Find The Parabola!

Allyson Faircloth


For this activity, we will be trying to find the equation of a parabola which is concave down and shares a vertex with the parabola .

By looking at the equation , we notice that there is a vertical shift down 4 units and a horizontal shift right 4 units from the more basic equation . Those are both isometries or translations. When 4 is subtracted from x, that is causing the horizontal shift or translations to the right 4 units. However if we add 4 to both sides of the equation, we get .  The 4 being added to y is the vertical shift or translation down 4 units. 
In order to transform the function into the second quadrant, we notice that we will need the translations of a horizontal shift to the left and a vertical shift up.  The original equation had been shifted to the right and down.  Therefore, if we change the signs of those shifts to positive then we should get a graph in the second quadrant.  We have in fact used both vertical and horizontal translations to move the function into the second quadrant. We can see below that

Now we need to change our function so that it is translated to the position that it has the same vertex as the last function () but is concave down.  We know that a negative leading coefficient will make a function concave down so let’s try it.

Making the leading coefficient negative made the function concave down, but the vertex has changed as well. Why did this happen? Let’s try simplifying our function so that we can more easily see how the positive translations are changing the functions. 


To find the vertex we must first find the x-coordinate by using


Now it is even easier to see that these two functions do not have the same vertex.

To check our x-coordinate for our function in the second quadrant, we can see if line intersects our graph at the function.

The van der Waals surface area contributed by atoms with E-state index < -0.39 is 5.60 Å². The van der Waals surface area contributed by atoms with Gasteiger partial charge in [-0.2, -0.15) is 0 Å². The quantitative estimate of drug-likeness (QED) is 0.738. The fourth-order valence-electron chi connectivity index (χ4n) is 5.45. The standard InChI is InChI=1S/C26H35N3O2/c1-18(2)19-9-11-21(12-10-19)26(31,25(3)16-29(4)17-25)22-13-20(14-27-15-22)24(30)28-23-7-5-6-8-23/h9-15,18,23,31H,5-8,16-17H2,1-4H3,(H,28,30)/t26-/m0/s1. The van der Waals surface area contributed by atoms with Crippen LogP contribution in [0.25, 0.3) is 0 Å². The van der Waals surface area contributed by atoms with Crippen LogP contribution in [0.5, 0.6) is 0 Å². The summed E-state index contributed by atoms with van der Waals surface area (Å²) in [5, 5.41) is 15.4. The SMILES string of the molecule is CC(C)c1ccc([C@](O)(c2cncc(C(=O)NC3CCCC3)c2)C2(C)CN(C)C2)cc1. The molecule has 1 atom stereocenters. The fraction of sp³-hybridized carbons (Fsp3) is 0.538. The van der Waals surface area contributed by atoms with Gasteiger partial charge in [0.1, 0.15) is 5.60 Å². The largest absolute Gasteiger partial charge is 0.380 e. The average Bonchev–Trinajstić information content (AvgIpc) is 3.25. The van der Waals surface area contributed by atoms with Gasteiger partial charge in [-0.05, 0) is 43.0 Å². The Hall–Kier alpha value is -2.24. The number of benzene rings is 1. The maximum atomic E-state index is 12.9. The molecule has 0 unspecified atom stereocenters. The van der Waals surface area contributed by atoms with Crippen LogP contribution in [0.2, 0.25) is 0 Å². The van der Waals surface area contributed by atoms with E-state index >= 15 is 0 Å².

As we can see, the x-coordinate   is correct, yet these two functions do not have the same vertex.  However we saw from graphing the equation that we have the same graph concave but at a different vertex.  Therefore, we can work from our simplified forms of the functions ().  We will then be able to manipulate those functions to make the functions have the same vertex. 
First of all, we know our leading coefficient has to be a -2.  So we can start with  .  We just need to find our b and c. Well we know that our x-coordinate only deals with a and b.  We already have our b and that are x-coordinate has to be  , so we can use that information to find b.

Now we have .  We only need to find c.  We need to know what our y-coordinate of our vertex is, so that we can use that value to find c.   In order to find the y-coordinate of our vertex, we can plug in our x-coordinate for x into our equation and solve for y.
We can check our y-coordinate in the same way as we did with our x-coordinate.  We can see if the line  intersects our graph at the vertex.
We can see from the graph that our y-coordinate is correct, so now we can use this y-coordinate to find c for our new function.
We now have all the parts for our new function. 
Our concave down function with the same vertex will be .
Let’s check our graph and see if our new function is correct.


It appears that the two functions have the same vertex.  Let's check with our vertical and horizontal lines for the two coordinates of the vertex.

Indeed it is correct!

Now what can we generalize about this problem? First of all if we take a function and simply make the leading coefficient negative, the function is not going to have the same vertex if the function is not in standard form.  Secondly, it is easier to deal with a function if you simplify the expression.  Lastly, it is important to use information that we know about the original function along with our knowledge of translations and other isometries in order to correctly identify our new function.